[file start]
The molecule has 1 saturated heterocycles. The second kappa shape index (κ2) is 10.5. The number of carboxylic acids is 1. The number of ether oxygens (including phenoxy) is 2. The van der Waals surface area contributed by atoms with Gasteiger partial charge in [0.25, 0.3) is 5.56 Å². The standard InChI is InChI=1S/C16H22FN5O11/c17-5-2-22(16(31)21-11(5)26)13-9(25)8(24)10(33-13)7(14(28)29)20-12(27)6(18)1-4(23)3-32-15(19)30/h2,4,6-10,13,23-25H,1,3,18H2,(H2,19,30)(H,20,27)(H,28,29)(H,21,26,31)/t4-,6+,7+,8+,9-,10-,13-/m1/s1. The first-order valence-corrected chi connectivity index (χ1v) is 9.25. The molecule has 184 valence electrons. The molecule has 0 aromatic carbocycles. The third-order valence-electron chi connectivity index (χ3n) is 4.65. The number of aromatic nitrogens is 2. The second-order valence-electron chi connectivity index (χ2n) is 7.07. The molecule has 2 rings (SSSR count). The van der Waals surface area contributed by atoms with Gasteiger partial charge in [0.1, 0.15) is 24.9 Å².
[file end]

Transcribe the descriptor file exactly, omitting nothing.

The molecule has 1 saturated heterocycles. The second kappa shape index (κ2) is 10.5. The number of carboxylic acids is 1. The number of ether oxygens (including phenoxy) is 2. The van der Waals surface area contributed by atoms with Gasteiger partial charge in [0.25, 0.3) is 5.56 Å². The standard InChI is InChI=1S/C16H22FN5O11/c17-5-2-22(16(31)21-11(5)26)13-9(25)8(24)10(33-13)7(14(28)29)20-12(27)6(18)1-4(23)3-32-15(19)30/h2,4,6-10,13,23-25H,1,3,18H2,(H2,19,30)(H,20,27)(H,28,29)(H,21,26,31)/t4-,6+,7+,8+,9-,10-,13-/m1/s1. The first-order valence-corrected chi connectivity index (χ1v) is 9.25. The molecule has 184 valence electrons. The molecule has 0 aromatic carbocycles. The third-order valence-electron chi connectivity index (χ3n) is 4.65. The number of aromatic nitrogens is 2. The second-order valence-electron chi connectivity index (χ2n) is 7.07. The molecule has 2 rings (SSSR count). The van der Waals surface area contributed by atoms with Gasteiger partial charge in [0.1, 0.15) is 24.9 Å².